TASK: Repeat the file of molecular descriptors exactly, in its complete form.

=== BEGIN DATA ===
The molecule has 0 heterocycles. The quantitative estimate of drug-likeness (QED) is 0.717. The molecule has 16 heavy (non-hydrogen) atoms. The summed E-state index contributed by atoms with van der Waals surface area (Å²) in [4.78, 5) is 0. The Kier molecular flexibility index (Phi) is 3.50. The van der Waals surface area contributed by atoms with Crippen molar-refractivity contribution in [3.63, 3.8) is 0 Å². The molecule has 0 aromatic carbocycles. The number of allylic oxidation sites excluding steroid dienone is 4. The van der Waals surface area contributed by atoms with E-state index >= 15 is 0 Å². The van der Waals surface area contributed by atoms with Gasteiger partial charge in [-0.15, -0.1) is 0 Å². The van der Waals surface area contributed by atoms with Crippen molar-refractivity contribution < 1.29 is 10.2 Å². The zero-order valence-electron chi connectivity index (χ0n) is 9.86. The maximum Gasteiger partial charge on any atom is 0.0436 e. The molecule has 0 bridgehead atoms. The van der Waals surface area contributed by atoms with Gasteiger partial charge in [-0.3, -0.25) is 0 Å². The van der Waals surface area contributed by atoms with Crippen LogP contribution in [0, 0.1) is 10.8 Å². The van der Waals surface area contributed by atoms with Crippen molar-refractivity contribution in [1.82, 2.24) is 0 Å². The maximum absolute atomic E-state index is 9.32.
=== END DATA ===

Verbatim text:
The molecule has 0 heterocycles. The quantitative estimate of drug-likeness (QED) is 0.717. The molecule has 16 heavy (non-hydrogen) atoms. The summed E-state index contributed by atoms with van der Waals surface area (Å²) in [4.78, 5) is 0. The Kier molecular flexibility index (Phi) is 3.50. The van der Waals surface area contributed by atoms with Crippen molar-refractivity contribution in [3.63, 3.8) is 0 Å². The molecule has 0 aromatic carbocycles. The number of allylic oxidation sites excluding steroid dienone is 4. The van der Waals surface area contributed by atoms with E-state index >= 15 is 0 Å². The van der Waals surface area contributed by atoms with Gasteiger partial charge in [-0.15, -0.1) is 0 Å². The van der Waals surface area contributed by atoms with Crippen molar-refractivity contribution < 1.29 is 10.2 Å². The zero-order valence-electron chi connectivity index (χ0n) is 9.86. The maximum Gasteiger partial charge on any atom is 0.0436 e. The molecule has 0 bridgehead atoms. The van der Waals surface area contributed by atoms with Gasteiger partial charge in [-0.3, -0.25) is 0 Å². The van der Waals surface area contributed by atoms with Crippen LogP contribution in [0, 0.1) is 10.8 Å². The van der Waals surface area contributed by atoms with Crippen molar-refractivity contribution in [1.82, 2.24) is 0 Å². The maximum absolute atomic E-state index is 9.32.